In operational block 1206, the service demand requirement is combined with (evaluated in view of) the service parameters (such as specified SLAs and Constraints). In block 1207, the capacity planner 101 determines whether the outcome of operational block 1206 indicates that the capacity requirement is k nodes. If it does indicate the capacity requirement as being k nodes, then the cluster sizing is verified as being correct in block 1208 (i.e., the media server configuration solution=a clustered media server having k nodes of the server configuration type under consideration) and the capacity planning process for this considered cluster configuration is completed. On the other hand, if the computed capacity requirement is determined to be l nodes (l≠k), then a cluster configuration having l nodes is identified in block 1209 and the capacity planning process is repeated for the cluster configuration of l nodes (in which case k is set equal to l for each of the repeated operations of blocks 1202-1207).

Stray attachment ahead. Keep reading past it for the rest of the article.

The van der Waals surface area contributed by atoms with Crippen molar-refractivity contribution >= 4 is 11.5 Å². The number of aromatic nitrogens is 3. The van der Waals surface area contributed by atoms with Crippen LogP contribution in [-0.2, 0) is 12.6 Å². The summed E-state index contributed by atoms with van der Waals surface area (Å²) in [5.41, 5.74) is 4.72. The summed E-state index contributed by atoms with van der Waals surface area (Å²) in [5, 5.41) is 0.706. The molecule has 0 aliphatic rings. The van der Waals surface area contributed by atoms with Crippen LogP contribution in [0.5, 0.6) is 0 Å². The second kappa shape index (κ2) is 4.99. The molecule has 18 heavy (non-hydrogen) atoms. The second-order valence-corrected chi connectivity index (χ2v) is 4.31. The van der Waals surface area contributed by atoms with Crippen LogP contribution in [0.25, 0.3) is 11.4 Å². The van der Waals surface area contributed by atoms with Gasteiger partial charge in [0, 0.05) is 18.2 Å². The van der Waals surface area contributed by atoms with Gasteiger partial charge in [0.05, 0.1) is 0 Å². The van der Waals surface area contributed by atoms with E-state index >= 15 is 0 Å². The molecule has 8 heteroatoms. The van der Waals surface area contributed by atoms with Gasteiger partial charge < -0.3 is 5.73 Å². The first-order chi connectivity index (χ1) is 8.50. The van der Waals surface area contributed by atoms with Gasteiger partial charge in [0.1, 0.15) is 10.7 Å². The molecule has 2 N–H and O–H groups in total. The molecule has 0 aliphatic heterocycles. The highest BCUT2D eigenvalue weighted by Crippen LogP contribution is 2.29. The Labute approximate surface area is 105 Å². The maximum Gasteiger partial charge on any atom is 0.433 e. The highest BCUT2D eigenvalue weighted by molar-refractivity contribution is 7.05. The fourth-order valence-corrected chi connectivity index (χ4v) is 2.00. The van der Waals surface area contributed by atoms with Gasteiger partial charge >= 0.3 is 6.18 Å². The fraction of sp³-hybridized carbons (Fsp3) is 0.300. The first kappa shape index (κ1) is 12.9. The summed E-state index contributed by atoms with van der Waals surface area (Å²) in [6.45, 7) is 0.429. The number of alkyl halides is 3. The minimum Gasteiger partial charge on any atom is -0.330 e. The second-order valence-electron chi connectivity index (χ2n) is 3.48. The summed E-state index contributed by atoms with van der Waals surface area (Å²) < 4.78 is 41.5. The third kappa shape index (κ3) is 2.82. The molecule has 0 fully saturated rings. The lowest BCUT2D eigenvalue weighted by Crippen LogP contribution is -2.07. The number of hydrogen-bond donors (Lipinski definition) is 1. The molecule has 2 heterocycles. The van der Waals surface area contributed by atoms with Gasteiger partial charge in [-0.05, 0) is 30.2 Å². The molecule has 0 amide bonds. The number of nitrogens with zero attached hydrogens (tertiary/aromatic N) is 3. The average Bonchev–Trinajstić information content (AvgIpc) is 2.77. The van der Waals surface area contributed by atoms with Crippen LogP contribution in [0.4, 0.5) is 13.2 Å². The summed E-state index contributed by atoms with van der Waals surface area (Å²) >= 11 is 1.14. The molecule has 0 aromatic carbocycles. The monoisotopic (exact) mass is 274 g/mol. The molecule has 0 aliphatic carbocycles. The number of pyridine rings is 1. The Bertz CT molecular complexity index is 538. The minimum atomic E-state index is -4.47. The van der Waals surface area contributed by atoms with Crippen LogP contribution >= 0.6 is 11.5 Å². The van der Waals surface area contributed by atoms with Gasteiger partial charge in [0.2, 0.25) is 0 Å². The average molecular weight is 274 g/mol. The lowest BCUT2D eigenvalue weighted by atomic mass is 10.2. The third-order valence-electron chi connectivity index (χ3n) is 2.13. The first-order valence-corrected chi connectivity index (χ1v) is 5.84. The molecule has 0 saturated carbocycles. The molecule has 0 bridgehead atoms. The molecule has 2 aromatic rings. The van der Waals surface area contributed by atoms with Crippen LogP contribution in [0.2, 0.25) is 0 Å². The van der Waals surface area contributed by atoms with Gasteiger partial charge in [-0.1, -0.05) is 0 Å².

In order to demonstrate how the above-described iterative process allows for accurate cluster sizing, let us consider the following example: For workload generation in this example, the publicly available, synthetic media workload generator MediSyn is used as described in W. Gang, Y. Fu, L. Cherkasova, and A. Vahdat, “MediSyn: A Synthetic Streaming Media Service Workload Generator,” in Proceedings of NOSSDAV, June 2003. In this example, a synthetic media workload Wsyn that closely imitates the parameters of real enterprise media server workloads (see L. Cherkasova, M. Gupta, “Characterizing Locality, Evolution, and Life Span of Accesses in Enterprise Media Server Workloads”, Proc. of ACM NOSSDAV, 2002) is used. Video duration distribution in Wsyn can be briefly summarized via the following six classes: 20% of the files represent short videos 0-2 min, 10% of the videos are 2-5 min, 13% of the videos are 5-10 min, 23% are 10-30 min, 21% are 30-60 min, and 13% of the videos are longer than 60 min. The file bit rates are defined by the following discrete distribution: 5% of the files are encoded at 56 Kb/s, 20% at 112 Kb/s, 50% at 256 Kb/s, and 25% at 500 Kb/s. Request arrivals are modeled by a Poisson process. In this example workload, on average, there is a new request arrival in 1 sec intervals.